Clicking on banner ads enables JWR to constantly improve
Jewish World Review March 30, 2001 / 6 Nissan, 5761

Dale McFeatters

JWR's Pundits
World Editorial
Cartoon Showcase

Mallard Fillmore

Michael Barone
Mona Charen
Linda Chavez
Greg Crosby
Larry Elder
Don Feder
Suzanne Fields
James Glassman
Paul Greenberg
Bob Greene
Betsy Hart
Nat Hentoff
David Horowitz
Marianne Jennings
Michael Kelly
Mort Kondracke
Ch. Krauthammer
Lawrence Kudlow
Dr. Laura
John Leo
David Limbaugh
Michelle Malkin
Jackie Mason
Chris Matthews
Michael Medved
Kathleen Parker
Wes Pruden
Sam Schulman
Amity Shlaes
Roger Simon
Tony Snow
Thomas Sowell
Cal Thomas
Jonathan S. Tobin
Ben Wattenberg
George Will
Bruce Williams
Walter Williams
Mort Zuckerman

Consumer Reports

Democrats hope for lightning -- THE U.S. Senate has 100 members and it's a sure bet that each one of them has thought lightning could -- and, if there were any justice, should -- strike and make this particular senator president.

Alas, presidential lightning has not been kind to the Senate since 1960, when two senators, John Kennedy and Lyndon Johnson, were elected president and vice president. Of the seven presidents since Johnson, four, including the incumbent, were governors or ex-governors. Richard Nixon was an ex-senator, but 16 years gone from that office. Gerald Ford was a House member, and George Bush senior a kind of itinerant public servant.

What does tend to strike is vice-presidential lightning. The resulting wreckage has not been pretty.

Sen. Hubert Humphrey was Johnson's vice president but lost his own race for the presidency in 1968.

In 1972, Sen. Thomas Eagleton was forced to step down as the Democratic vice-presidential candidate after disclosures of a history of mental illness.

Sen. Bob Dole has the distinction of being both a losing vice-presidential and presidential candidate, under Ford in 1976 and then on his own in 1996.

Sen. Lloyd Bentsen was the running mate on the 1988 ticket that lost to Bush and Sen. Dan Quayle, but that administration lasted only one term, defeated by Bill Clinton and Sen. Al Gore. Gore, true to form, went on to lose on his own.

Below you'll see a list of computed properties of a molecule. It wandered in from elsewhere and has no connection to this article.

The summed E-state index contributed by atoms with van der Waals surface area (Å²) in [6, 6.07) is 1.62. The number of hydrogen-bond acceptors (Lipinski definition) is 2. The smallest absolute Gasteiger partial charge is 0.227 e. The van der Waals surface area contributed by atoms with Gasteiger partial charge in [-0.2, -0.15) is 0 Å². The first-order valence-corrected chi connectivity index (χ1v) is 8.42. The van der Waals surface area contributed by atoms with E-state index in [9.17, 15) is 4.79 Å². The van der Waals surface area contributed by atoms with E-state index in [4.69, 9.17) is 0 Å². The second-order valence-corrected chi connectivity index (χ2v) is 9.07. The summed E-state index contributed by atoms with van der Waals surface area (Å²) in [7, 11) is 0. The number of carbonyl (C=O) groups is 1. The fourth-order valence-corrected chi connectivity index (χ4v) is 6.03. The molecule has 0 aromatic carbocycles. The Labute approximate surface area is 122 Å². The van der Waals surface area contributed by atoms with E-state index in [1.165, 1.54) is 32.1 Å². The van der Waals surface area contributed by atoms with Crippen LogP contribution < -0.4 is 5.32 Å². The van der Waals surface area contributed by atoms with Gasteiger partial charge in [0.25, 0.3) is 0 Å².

Has that dissuaded the present members of the Senate? Hardly. At least 10 of them, all Democrats, are considered potential candidates, and if President Bush stumbles badly you could probably make that 11 with the addition of GOP Sen. John McCain.

The most prominent -- but not the best known -- is Sen. Joe Lieberman, who, true to the senatorial fates, was Gore's losing running mate. Lieberman had the good fortune to be able to simultaneously run for re-election in Connecticut, so he is still in the Senate and actively hoping lightning will strike.

Lieberman is why American politics are so fascinating. Political junkies had always assumed that the first devoutly religious candidate who made an open show of his faith would be a Christian fundamentalist; instead, it was a liberal Orthodox Jew. He has the true politician's skill of not seeming to be a politician.

Backers of a 2004 Lieberman candidacy have been meeting informally --- and disingenuously. It's too early to begin planning a presidential campaign, said one, leaving a meeting where they already had.

The best-known of the possible Democrats is Sen. Hillary Rodham Clinton, who, if anything, has a little too much name recognition. Her upstart, upset victory in New York made her an automatic 2004 presidential possibility, but after the White House silver scandal, she may have to get re-election behind her and think about 2008.

None of the Democrats want to hurt Gore's feelings. He lost a heartbreaking race last year by a one-justice margin, and is the presumptive front-runner for the party's 2004 nomination, if only because no one else wants to be this early in the cycle. It makes you a target for all the other challengers.

If Gore ventures out to New Hampshire and Iowa, he could be trampled by any or all of his fellow Democrats and erstwhile Senate colleagues: In addition to Lieberman and Clinton, Evan Bayh, Ind.; Joseph Biden, Del.; Tom Daschle, S.D.; Chris Dodd, Conn.; Richard Durbin, Ill., John Edwards, N.C.; Russ Feingold, Wis.; and John Kerry, Mass.

With the possible exception of Daschle, the Senate Democratic leader, and Feingold, co-sponsor of campaign reform, and maybe not even them, the general public probably could not pick them out of a police lineup.

But that could change. Lightning could always strike.

Comment on Dale McFeatters' column by clicking here.


03/28/01: The fiscal fortune tellers
03/23/01: Bush's free lunch, or: Why Dubya worries about Japan's economy
03/21/01: Congress' growing nuisance
03/16/01: A new kind of layoff for the New Economy
03/09/01: Another snow job in the nation's capital
03/02/01: Bush either brave or naive
02/23/01: Long hours=great presidency? What our 'dim-bulb' of a president knows
02/16/01: Just what the spin-doctor ordered? Bush can't even get ridiculed on TV
02/09/01: A heartbeat from presidency, and both feet in obscurity
02/02/01: AlGore is continuing his fall from grace
01/26/01: "Fifteen Minutes in December"

© 2001, SHNS